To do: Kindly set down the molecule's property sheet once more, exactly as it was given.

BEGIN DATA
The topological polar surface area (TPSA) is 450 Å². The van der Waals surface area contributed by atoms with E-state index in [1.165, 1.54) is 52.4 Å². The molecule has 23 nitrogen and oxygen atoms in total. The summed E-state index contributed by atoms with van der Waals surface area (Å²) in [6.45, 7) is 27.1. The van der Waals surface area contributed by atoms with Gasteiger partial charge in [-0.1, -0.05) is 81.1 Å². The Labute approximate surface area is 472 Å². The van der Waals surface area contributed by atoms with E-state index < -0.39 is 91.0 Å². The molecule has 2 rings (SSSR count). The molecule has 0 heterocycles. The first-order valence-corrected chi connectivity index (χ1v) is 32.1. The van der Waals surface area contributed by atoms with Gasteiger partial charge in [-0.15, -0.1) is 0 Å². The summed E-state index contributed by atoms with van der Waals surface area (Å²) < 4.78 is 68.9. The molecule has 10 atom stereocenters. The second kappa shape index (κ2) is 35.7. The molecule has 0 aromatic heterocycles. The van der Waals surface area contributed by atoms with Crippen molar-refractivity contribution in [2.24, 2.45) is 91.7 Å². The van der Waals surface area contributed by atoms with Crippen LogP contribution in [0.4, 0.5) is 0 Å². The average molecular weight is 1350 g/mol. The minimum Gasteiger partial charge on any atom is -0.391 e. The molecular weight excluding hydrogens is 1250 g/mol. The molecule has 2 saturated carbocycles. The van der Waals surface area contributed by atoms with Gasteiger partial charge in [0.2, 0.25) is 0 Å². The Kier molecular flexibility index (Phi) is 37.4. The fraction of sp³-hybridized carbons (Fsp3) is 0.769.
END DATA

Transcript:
The topological polar surface area (TPSA) is 450 Å². The van der Waals surface area contributed by atoms with E-state index in [1.165, 1.54) is 52.4 Å². The molecule has 23 nitrogen and oxygen atoms in total. The summed E-state index contributed by atoms with van der Waals surface area (Å²) in [6.45, 7) is 27.1. The van der Waals surface area contributed by atoms with Gasteiger partial charge in [-0.1, -0.05) is 81.1 Å². The Labute approximate surface area is 472 Å². The van der Waals surface area contributed by atoms with E-state index < -0.39 is 91.0 Å². The molecule has 2 rings (SSSR count). The molecule has 0 heterocycles. The first-order valence-corrected chi connectivity index (χ1v) is 32.1. The van der Waals surface area contributed by atoms with Gasteiger partial charge in [-0.15, -0.1) is 0 Å². The summed E-state index contributed by atoms with van der Waals surface area (Å²) < 4.78 is 68.9. The molecule has 10 atom stereocenters. The second kappa shape index (κ2) is 35.7. The molecule has 0 aromatic heterocycles. The van der Waals surface area contributed by atoms with Crippen molar-refractivity contribution in [2.24, 2.45) is 91.7 Å². The van der Waals surface area contributed by atoms with Crippen LogP contribution in [0.4, 0.5) is 0 Å². The average molecular weight is 1350 g/mol. The minimum Gasteiger partial charge on any atom is -0.391 e. The molecular weight excluding hydrogens is 1250 g/mol. The molecule has 2 saturated carbocycles. The van der Waals surface area contributed by atoms with Gasteiger partial charge in [0.2, 0.25) is 0 Å². The Kier molecular flexibility index (Phi) is 37.4. The fraction of sp³-hybridized carbons (Fsp3) is 0.769.